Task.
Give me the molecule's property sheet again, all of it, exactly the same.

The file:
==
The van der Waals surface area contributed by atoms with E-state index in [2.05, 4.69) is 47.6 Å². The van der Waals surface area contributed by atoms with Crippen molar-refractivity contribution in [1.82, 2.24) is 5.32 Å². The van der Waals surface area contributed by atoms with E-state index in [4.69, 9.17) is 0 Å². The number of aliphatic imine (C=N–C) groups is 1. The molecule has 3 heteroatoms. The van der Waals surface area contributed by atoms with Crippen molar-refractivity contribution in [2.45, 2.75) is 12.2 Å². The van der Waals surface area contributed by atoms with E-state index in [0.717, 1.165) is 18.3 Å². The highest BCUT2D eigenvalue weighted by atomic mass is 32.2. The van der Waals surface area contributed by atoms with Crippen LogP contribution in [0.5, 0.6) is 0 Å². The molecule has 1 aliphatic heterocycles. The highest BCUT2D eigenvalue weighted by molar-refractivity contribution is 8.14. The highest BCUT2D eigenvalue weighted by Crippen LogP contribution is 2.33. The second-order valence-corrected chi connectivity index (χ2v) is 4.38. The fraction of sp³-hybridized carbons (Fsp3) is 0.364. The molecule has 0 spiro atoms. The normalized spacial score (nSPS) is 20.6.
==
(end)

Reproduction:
The van der Waals surface area contributed by atoms with E-state index in [2.05, 4.69) is 47.6 Å². The van der Waals surface area contributed by atoms with Crippen molar-refractivity contribution in [1.82, 2.24) is 5.32 Å². The van der Waals surface area contributed by atoms with E-state index in [4.69, 9.17) is 0 Å². The number of aliphatic imine (C=N–C) groups is 1. The molecule has 3 heteroatoms. The van der Waals surface area contributed by atoms with Crippen molar-refractivity contribution in [2.45, 2.75) is 12.2 Å². The van der Waals surface area contributed by atoms with E-state index in [0.717, 1.165) is 18.3 Å². The highest BCUT2D eigenvalue weighted by atomic mass is 32.2. The van der Waals surface area contributed by atoms with Crippen LogP contribution in [0.5, 0.6) is 0 Å². The molecule has 1 aliphatic heterocycles. The highest BCUT2D eigenvalue weighted by molar-refractivity contribution is 8.14. The highest BCUT2D eigenvalue weighted by Crippen LogP contribution is 2.33. The second-order valence-corrected chi connectivity index (χ2v) is 4.38. The fraction of sp³-hybridized carbons (Fsp3) is 0.364. The molecule has 0 spiro atoms. The normalized spacial score (nSPS) is 20.6.